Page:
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Digital Culture Wars: Donald Trump’s “Make America Great Again” and China’s Social Credit System

Chaos and Order

We are on the cusp of a grave risk where unscrupulous groups with various agendas are using digital technologies to wage cultural war to stamp out dissent and gain control and power. The two most prominent recent examples are Donald Trump’s “Make America Great Again” (MAGA) and China’s Social Credit System (SCS).

The following piece was prompted by work on the UDHR and Internet Governance series, for CircleID to deal with UDHR Article 27 and the role of culture, arts, and science in the life of the community. The author wants to thank Prof. Sam Lanfranco for his ongoing input and support, without which a lot of this work would not be possible.

“Make America Great Again”

In the knowledge of, and emboldened by, the successes of Surveillance Capitalist methods to manipulate human behavior and policy-making processes, Donald Trump set out to use digital technologies, in particular social media, to attempt to put himself into a position of absolute power, beyond the confines of limited presidential terms.1

Trump is the perfect example of a personality that, lacking any other moral compass, puts his own interests over all others. To achieve his goal, he is prepared to lay waste to a Nation and the whole world. In his logic, this is perfectly justified, legitimate, even inevitable as his world only knows extremes. The world is adversarial, and struggles only have winners and losers. Unlike other “wannabe” tyrants, Trump had the advantage of access to unregulated digital technologies where false news or accusations of false news did not encounter a credibility test. That enabled his rise from a failed businessman, a reality TV star, and a twice impeached US President to his current role as leader of a harmful cult.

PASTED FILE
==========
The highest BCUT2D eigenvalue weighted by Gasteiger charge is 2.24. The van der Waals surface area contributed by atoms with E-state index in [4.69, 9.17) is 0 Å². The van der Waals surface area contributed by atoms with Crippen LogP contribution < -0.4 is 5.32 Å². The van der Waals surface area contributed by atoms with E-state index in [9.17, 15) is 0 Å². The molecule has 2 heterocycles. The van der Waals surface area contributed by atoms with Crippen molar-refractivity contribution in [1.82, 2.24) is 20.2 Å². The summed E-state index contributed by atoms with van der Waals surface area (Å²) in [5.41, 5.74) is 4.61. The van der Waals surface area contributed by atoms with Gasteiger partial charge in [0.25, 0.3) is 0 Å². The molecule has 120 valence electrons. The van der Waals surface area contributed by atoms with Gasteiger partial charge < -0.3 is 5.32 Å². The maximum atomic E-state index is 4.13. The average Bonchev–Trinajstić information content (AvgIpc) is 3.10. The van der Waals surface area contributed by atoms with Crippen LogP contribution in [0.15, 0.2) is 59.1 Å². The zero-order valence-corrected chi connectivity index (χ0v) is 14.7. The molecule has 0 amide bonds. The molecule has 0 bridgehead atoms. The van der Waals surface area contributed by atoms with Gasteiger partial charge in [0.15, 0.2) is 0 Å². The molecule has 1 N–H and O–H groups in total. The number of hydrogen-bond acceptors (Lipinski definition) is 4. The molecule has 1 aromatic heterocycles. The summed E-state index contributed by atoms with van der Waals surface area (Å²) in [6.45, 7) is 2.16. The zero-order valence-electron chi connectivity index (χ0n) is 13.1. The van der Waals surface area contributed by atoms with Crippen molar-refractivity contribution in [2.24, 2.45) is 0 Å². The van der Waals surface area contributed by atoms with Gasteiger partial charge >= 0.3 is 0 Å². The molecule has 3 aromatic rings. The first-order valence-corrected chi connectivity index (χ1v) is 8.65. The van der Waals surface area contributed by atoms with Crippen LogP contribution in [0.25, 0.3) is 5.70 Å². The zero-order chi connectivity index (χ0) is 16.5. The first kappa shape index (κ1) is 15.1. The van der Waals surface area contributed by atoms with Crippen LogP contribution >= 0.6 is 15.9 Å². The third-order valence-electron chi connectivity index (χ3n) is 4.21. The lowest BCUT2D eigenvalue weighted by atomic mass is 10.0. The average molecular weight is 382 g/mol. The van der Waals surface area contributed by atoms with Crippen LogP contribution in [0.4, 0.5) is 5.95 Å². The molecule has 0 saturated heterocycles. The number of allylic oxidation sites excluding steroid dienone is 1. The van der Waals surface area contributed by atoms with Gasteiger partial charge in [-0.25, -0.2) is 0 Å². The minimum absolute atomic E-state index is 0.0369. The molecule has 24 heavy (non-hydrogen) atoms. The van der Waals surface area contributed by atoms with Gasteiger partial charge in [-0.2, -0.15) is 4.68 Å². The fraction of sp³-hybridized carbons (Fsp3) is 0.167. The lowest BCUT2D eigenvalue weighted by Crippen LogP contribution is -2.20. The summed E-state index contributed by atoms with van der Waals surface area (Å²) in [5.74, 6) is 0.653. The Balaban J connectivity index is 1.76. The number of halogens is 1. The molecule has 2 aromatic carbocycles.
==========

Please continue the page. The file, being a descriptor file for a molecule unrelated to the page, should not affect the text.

To achieve his goal, he had to dissolve the adherence of a large group of US citizens from the existing cultural values and norms of the nation and replace them with something else. He did not replace one set of values and norms with another set. He replaced it with complete loyalty to his person. Every “Fuhrer” needs a “Volk”! He found his ideal target group in the working-class Americans that, impoverished through Reaganomics, found themself on a relentless social and economic downward slope and who had almost no knowledge or education about US history or its governance processes. Bound by mortgages, consumer debt, student loans, college fees, often one paycheck and one serious health incident away from disaster, they desperately try to hang on to what they had and to the American promise.